Skip to Main Content

Paragraph Structure: A Short Guide

A Short Guide to Paragraph Structure

Essay problems: could it be a paragraph issue?

Some of the problems you may be having with your academic writing could be linked to your use of paragraphs. Do you ever struggle with any of the things below?

  • Your tutor has commented that you do not develop your point enough.

    • Perhaps you are trying to make too many points within one paragraph. Make sure each paragraph deals with just one point, and that you have taken that point through the stages detailed on the previous page. 

  • Your tutor has said that your arguments are not coherent.

    • Perhaps you need to think about the order in which you position your paragraphs. Try jotting down the key point that you want to explore in each paragraph. Then move these points around to find an order that will allow your argument to unfold logically. Make use of signposting words and phrases to guide the reader through your argument. See our Short Guide to Signposting in Essays for help with this.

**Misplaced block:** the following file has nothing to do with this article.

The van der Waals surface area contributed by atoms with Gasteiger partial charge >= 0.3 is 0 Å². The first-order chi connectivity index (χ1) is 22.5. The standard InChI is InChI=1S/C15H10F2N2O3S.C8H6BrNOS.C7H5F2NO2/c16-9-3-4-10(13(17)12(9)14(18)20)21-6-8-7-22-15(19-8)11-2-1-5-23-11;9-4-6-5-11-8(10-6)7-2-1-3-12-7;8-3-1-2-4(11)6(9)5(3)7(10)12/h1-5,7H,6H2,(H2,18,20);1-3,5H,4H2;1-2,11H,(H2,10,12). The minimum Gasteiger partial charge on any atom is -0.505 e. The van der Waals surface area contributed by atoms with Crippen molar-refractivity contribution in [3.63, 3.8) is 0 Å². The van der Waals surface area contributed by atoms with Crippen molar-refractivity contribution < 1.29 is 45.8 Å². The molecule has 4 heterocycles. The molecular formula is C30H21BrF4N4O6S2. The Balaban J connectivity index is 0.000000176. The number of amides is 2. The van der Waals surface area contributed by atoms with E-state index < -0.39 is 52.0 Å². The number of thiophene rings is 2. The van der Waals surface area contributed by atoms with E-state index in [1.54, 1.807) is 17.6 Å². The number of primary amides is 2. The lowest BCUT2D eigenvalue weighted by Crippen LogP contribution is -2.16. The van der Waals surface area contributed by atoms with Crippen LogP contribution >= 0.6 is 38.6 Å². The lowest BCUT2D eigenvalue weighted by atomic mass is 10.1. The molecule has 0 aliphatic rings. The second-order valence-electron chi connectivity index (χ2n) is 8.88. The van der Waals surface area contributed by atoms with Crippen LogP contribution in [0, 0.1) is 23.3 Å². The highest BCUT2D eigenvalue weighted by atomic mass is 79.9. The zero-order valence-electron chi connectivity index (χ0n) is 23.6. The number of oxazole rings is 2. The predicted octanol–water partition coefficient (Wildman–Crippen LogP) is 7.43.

• You are unsure about when and how often you should be providing evidence or referencing other scholars.
    • If each paragraph explores one main point, then it follows that there should be at least one reference or piece of evidence within each paragraph. Otherwise you are in danger of making a key point without backing it up.

  • You often feel as if you are not answering the question you have been set.

    • Try looking at each paragraph and considering how it helps you to answer the question. If there are any paragraphs that seem irrelevant, consider cutting them, or making their relevance clearer to the reader. Look at the first and last sentences of your paragraphs. These should indicate a clear link to the original essay question.

Conclusion

Consider the internal structure of paragraphs and how they link to one another. This is a key part of achieving an effective essay structure to convey your line of reasoning. Check each paragraph for structure, clarity, relevance and connection to its neighbours.

Further reading on paragraphs and linking phrases

University of Newcastle (2021) Writing Strong Paragraphs: Paragraph Structure. Available at: https://libguides.newcastle.edu.au/writing-paragraphs/structure (Accessed: 13 August 2021).

University of Sheffield (2021) Paragraphs, Flow and Connectivity. Available at: https://www.sheffield.ac.uk/ssid/301/study-skills/writing/academic-writing/paragraph-flow-connectivity (Accessed: 13 August 2021).

Accessibility statement